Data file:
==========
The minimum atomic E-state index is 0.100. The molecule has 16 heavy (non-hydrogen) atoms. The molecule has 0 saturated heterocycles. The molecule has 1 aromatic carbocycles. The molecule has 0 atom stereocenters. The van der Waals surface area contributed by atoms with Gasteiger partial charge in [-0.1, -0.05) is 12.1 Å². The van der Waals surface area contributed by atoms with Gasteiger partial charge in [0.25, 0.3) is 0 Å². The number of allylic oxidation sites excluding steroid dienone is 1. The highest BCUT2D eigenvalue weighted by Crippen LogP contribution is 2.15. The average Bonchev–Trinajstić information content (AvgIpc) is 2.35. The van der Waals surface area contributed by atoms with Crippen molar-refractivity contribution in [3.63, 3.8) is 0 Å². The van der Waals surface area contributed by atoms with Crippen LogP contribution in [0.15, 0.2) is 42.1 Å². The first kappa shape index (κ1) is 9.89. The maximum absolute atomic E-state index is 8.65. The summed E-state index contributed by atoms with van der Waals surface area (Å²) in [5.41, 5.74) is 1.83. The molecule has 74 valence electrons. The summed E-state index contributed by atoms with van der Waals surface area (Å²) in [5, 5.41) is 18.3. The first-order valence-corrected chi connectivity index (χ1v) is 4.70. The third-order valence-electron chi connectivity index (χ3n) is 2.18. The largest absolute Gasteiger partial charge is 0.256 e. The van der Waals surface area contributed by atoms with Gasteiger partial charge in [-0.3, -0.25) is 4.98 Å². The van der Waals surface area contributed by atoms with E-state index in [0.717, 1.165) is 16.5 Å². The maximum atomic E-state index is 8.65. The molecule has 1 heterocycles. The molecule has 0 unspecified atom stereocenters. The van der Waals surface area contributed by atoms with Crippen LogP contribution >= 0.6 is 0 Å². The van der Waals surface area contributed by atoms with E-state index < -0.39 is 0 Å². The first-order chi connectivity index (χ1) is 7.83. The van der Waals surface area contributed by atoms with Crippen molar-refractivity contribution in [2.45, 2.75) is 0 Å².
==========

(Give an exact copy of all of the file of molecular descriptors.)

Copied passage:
The minimum atomic E-state index is 0.100. The molecule has 16 heavy (non-hydrogen) atoms. The molecule has 0 saturated heterocycles. The molecule has 1 aromatic carbocycles. The molecule has 0 atom stereocenters. The van der Waals surface area contributed by atoms with Gasteiger partial charge in [-0.1, -0.05) is 12.1 Å². The van der Waals surface area contributed by atoms with Gasteiger partial charge in [0.25, 0.3) is 0 Å². The number of allylic oxidation sites excluding steroid dienone is 1. The highest BCUT2D eigenvalue weighted by Crippen LogP contribution is 2.15. The average Bonchev–Trinajstić information content (AvgIpc) is 2.35. The van der Waals surface area contributed by atoms with Crippen molar-refractivity contribution in [3.63, 3.8) is 0 Å². The van der Waals surface area contributed by atoms with Crippen LogP contribution in [0.15, 0.2) is 42.1 Å². The first kappa shape index (κ1) is 9.89. The maximum absolute atomic E-state index is 8.65. The summed E-state index contributed by atoms with van der Waals surface area (Å²) in [5.41, 5.74) is 1.83. The molecule has 74 valence electrons. The summed E-state index contributed by atoms with van der Waals surface area (Å²) in [5, 5.41) is 18.3. The first-order valence-corrected chi connectivity index (χ1v) is 4.70. The third-order valence-electron chi connectivity index (χ3n) is 2.18. The largest absolute Gasteiger partial charge is 0.256 e. The van der Waals surface area contributed by atoms with Gasteiger partial charge in [-0.3, -0.25) is 4.98 Å². The van der Waals surface area contributed by atoms with E-state index in [0.717, 1.165) is 16.5 Å². The maximum atomic E-state index is 8.65. The molecule has 1 heterocycles. The molecule has 0 unspecified atom stereocenters. The van der Waals surface area contributed by atoms with Crippen LogP contribution >= 0.6 is 0 Å². The van der Waals surface area contributed by atoms with E-state index < -0.39 is 0 Å². The first-order chi connectivity index (χ1) is 7.83. The van der Waals surface area contributed by atoms with Crippen molar-refractivity contribution in [2.45, 2.75) is 0 Å².